The People vs. the Politicians – Guess Who Wins?
Washington -If you suspect that politicians are rigging American elections to keep themselves In power, take a close look at Ohio. Or if you think gerrymandering doesn’t matter, check the track record this decade, which shows that Republicans have been gaining at least 16 and up to 22 extra seats in the House of Representatives every election, by cleverly manipulating election district maps.
Democrats do it, too, but Republicans are better at it and they do it in more states.
Ohio is a prime example of winning power by gaming election maps. And this year, Ohio has become a key target for grass roots reformers, who have just scored a tremendous victory at the ballot box to overturn partisan gerrymandering by the Ohio legislature, which has been run by Republicans.
It’s The People vs the Politicians, and what’s surprising – and encouraging – is seeing how a grass roots citizens movement mobilized people power to put the heat on politicians and make them swallow and adopt a reform that will help fix our broken democracy, at least in Ohio, and make it fairer, more transparent and more representative.
Stacking a Swing State
What makes Ohio significant is that it’s a microcosm of America, a political bellwether. It is one of the nation’s pivotal swing states – always a battleground in presidential elections because it is so closely divided politically.
When it comes to the race for the White House, Ohio swings back and forth between Republicans and Democrats, from backing Bill Clinton to George W. Bush to Barack Obama to Donald Trump. Since 1964, Ohio has voted for the winner in every presidential election, regardless of party.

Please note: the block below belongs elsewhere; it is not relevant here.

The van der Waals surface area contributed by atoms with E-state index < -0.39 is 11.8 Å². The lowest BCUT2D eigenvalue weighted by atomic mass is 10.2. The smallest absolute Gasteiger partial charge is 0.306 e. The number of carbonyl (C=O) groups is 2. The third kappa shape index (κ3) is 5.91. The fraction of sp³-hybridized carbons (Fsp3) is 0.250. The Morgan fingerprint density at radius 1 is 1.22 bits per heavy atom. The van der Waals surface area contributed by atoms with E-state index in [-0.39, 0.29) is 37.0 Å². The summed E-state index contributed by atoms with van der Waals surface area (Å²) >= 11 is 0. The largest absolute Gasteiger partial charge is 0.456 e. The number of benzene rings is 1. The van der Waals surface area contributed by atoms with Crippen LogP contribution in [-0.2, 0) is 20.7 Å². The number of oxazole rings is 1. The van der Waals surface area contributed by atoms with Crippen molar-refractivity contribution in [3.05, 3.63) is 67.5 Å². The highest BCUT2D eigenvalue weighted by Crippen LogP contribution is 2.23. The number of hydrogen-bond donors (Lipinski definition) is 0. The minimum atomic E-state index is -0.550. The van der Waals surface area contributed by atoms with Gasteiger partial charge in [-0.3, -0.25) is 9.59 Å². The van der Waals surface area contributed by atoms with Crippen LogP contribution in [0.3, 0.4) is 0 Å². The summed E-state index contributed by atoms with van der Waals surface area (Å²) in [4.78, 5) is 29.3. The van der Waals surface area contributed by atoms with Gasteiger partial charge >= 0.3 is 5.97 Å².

But when it comes to congressional elections, something goes haywire in Ohio. Republicans have an unshakable grip on power. In this decade, election after election, GOP candidates have consistently won 12 of Ohio’s 16 Congressional seats, leaving the Democrats with only four.
And that outcome doesn’t match the political affiliations of Ohio voters. The latest numbers show that in Ohio, 59% of registered voters are political independents. Only 25% are registered as Republicans and 16% as Democrats.
In theory, that should mean that most of Ohio’s congressional seats are highly competitive and up for grabs in each new election cycle. But they’re not Why? Because Republicans got a lock on power in the legislature with their self-styled RedMap strategy in 2010. In Ohio and a string of other key states, RedMap focused on Republicans’ capturing control of state legislatures so Republicans were the ones drawing congressional district boundaries after the 2010 census.
Democrats Slow to Wake Up
In Ohio – and a string of other states like Wisconsin, Michigan, Pennsylvania, Virginia, North Carolina and Florida, RedMap worked like magic for the GOP. By winning control of state governments, Republicans were able to manipulate district maps to give an edge to Republican candidates in House races in many states. They did it by packing Democratic voters into a limited number of urban districts and spreading Republican voters around to many more districts.
In 2012, election returns showed that Democratic candidates for the House of Representatives won 1.4 million more votes nationwide than Republicans, but Republicans wound up with a 33-seat House majority.